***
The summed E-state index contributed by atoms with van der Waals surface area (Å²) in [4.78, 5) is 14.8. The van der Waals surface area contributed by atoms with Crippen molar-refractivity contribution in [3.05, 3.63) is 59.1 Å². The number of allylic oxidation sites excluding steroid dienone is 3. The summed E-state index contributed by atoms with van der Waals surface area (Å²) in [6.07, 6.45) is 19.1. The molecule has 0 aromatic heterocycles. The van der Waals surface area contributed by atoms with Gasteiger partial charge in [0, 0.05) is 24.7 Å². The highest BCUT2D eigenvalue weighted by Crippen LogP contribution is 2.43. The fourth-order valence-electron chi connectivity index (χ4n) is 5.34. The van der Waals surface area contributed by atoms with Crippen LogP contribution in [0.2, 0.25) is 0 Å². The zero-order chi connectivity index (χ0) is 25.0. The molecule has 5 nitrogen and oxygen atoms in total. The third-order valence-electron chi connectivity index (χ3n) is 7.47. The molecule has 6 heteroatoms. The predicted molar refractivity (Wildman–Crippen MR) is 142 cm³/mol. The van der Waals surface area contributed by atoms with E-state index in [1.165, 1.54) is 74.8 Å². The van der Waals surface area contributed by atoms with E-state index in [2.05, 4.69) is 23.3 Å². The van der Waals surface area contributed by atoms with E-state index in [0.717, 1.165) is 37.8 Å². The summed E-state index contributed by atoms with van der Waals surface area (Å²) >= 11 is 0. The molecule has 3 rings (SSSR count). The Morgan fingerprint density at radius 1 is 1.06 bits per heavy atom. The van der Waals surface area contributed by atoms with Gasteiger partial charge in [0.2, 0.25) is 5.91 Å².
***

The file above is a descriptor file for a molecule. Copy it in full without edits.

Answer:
The summed E-state index contributed by atoms with van der Waals surface area (Å²) in [4.78, 5) is 14.8. The van der Waals surface area contributed by atoms with Crippen molar-refractivity contribution in [3.05, 3.63) is 59.1 Å². The number of allylic oxidation sites excluding steroid dienone is 3. The summed E-state index contributed by atoms with van der Waals surface area (Å²) in [6.07, 6.45) is 19.1. The molecule has 0 aromatic heterocycles. The van der Waals surface area contributed by atoms with Gasteiger partial charge in [0, 0.05) is 24.7 Å². The highest BCUT2D eigenvalue weighted by Crippen LogP contribution is 2.43. The fourth-order valence-electron chi connectivity index (χ4n) is 5.34. The van der Waals surface area contributed by atoms with Crippen LogP contribution in [0.2, 0.25) is 0 Å². The zero-order chi connectivity index (χ0) is 25.0. The molecule has 5 nitrogen and oxygen atoms in total. The third-order valence-electron chi connectivity index (χ3n) is 7.47. The molecule has 6 heteroatoms. The predicted molar refractivity (Wildman–Crippen MR) is 142 cm³/mol. The van der Waals surface area contributed by atoms with E-state index in [1.165, 1.54) is 74.8 Å². The van der Waals surface area contributed by atoms with E-state index in [2.05, 4.69) is 23.3 Å². The van der Waals surface area contributed by atoms with E-state index in [0.717, 1.165) is 37.8 Å². The summed E-state index contributed by atoms with van der Waals surface area (Å²) >= 11 is 0. The molecule has 3 rings (SSSR count). The Morgan fingerprint density at radius 1 is 1.06 bits per heavy atom. The van der Waals surface area contributed by atoms with Gasteiger partial charge in [0.2, 0.25) is 5.91 Å².